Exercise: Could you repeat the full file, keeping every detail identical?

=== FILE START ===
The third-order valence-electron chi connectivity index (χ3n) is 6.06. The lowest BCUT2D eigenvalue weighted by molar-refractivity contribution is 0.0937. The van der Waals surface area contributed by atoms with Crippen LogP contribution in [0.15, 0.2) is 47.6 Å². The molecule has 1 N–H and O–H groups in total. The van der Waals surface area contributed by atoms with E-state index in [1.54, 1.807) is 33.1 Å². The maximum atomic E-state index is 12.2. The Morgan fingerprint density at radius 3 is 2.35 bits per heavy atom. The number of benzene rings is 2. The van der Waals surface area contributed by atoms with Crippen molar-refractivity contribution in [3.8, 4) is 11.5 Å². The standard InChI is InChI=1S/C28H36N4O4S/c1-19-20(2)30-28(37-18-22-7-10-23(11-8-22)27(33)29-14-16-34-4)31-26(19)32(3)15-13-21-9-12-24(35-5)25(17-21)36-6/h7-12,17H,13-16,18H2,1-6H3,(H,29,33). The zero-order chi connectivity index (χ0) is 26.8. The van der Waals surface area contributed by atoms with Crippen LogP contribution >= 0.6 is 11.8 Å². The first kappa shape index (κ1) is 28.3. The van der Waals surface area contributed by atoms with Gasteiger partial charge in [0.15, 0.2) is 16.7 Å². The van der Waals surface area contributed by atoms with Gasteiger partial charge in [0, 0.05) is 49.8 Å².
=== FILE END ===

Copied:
The third-order valence-electron chi connectivity index (χ3n) is 6.06. The lowest BCUT2D eigenvalue weighted by molar-refractivity contribution is 0.0937. The van der Waals surface area contributed by atoms with Crippen LogP contribution in [0.15, 0.2) is 47.6 Å². The molecule has 1 N–H and O–H groups in total. The van der Waals surface area contributed by atoms with E-state index in [1.54, 1.807) is 33.1 Å². The maximum atomic E-state index is 12.2. The Morgan fingerprint density at radius 3 is 2.35 bits per heavy atom. The number of benzene rings is 2. The van der Waals surface area contributed by atoms with Crippen molar-refractivity contribution in [3.8, 4) is 11.5 Å². The standard InChI is InChI=1S/C28H36N4O4S/c1-19-20(2)30-28(37-18-22-7-10-23(11-8-22)27(33)29-14-16-34-4)31-26(19)32(3)15-13-21-9-12-24(35-5)25(17-21)36-6/h7-12,17H,13-16,18H2,1-6H3,(H,29,33). The zero-order chi connectivity index (χ0) is 26.8. The van der Waals surface area contributed by atoms with Crippen LogP contribution >= 0.6 is 11.8 Å². The first kappa shape index (κ1) is 28.3. The van der Waals surface area contributed by atoms with Gasteiger partial charge in [0.15, 0.2) is 16.7 Å². The van der Waals surface area contributed by atoms with Gasteiger partial charge in [0, 0.05) is 49.8 Å².